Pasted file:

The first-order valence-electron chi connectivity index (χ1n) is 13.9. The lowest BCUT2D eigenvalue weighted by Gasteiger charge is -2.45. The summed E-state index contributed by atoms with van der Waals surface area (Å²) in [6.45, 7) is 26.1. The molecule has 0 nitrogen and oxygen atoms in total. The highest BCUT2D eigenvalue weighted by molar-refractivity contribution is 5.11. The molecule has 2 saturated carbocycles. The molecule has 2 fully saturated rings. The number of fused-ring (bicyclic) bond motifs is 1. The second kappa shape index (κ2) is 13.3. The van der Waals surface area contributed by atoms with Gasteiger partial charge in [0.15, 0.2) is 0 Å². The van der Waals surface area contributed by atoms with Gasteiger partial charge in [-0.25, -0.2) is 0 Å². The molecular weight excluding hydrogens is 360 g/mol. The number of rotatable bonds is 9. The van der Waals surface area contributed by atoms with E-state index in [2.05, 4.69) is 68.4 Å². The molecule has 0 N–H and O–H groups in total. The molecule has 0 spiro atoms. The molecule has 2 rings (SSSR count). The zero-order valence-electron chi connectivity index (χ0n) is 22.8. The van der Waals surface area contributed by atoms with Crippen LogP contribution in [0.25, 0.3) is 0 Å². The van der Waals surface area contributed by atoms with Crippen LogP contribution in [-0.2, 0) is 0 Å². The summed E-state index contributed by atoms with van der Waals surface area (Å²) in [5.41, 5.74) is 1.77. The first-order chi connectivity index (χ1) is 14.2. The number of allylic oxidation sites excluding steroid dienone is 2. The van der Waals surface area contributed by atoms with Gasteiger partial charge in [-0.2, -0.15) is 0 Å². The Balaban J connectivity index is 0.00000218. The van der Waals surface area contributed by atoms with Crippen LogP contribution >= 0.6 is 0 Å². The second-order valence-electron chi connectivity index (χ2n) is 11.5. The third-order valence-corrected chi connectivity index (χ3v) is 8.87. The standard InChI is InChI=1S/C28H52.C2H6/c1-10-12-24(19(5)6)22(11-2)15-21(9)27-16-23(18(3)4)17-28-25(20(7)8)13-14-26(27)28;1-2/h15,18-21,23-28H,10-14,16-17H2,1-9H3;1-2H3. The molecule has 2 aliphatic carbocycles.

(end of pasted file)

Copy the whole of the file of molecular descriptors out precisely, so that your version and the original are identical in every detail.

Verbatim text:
The first-order valence-electron chi connectivity index (χ1n) is 13.9. The lowest BCUT2D eigenvalue weighted by Gasteiger charge is -2.45. The summed E-state index contributed by atoms with van der Waals surface area (Å²) in [6.45, 7) is 26.1. The molecule has 0 nitrogen and oxygen atoms in total. The highest BCUT2D eigenvalue weighted by molar-refractivity contribution is 5.11. The molecule has 2 saturated carbocycles. The molecule has 2 fully saturated rings. The number of fused-ring (bicyclic) bond motifs is 1. The second kappa shape index (κ2) is 13.3. The van der Waals surface area contributed by atoms with Gasteiger partial charge in [0.15, 0.2) is 0 Å². The van der Waals surface area contributed by atoms with Gasteiger partial charge in [-0.25, -0.2) is 0 Å². The molecular weight excluding hydrogens is 360 g/mol. The number of rotatable bonds is 9. The van der Waals surface area contributed by atoms with E-state index in [2.05, 4.69) is 68.4 Å². The molecule has 0 N–H and O–H groups in total. The molecule has 0 spiro atoms. The molecule has 2 rings (SSSR count). The zero-order valence-electron chi connectivity index (χ0n) is 22.8. The van der Waals surface area contributed by atoms with Crippen LogP contribution in [0.25, 0.3) is 0 Å². The van der Waals surface area contributed by atoms with Crippen LogP contribution in [-0.2, 0) is 0 Å². The summed E-state index contributed by atoms with van der Waals surface area (Å²) in [5.41, 5.74) is 1.77. The first-order chi connectivity index (χ1) is 14.2. The number of allylic oxidation sites excluding steroid dienone is 2. The van der Waals surface area contributed by atoms with Gasteiger partial charge in [-0.2, -0.15) is 0 Å². The Balaban J connectivity index is 0.00000218. The van der Waals surface area contributed by atoms with Crippen LogP contribution >= 0.6 is 0 Å². The second-order valence-electron chi connectivity index (χ2n) is 11.5. The third-order valence-corrected chi connectivity index (χ3v) is 8.87. The standard InChI is InChI=1S/C28H52.C2H6/c1-10-12-24(19(5)6)22(11-2)15-21(9)27-16-23(18(3)4)17-28-25(20(7)8)13-14-26(27)28;1-2/h15,18-21,23-28H,10-14,16-17H2,1-9H3;1-2H3. The molecule has 2 aliphatic carbocycles.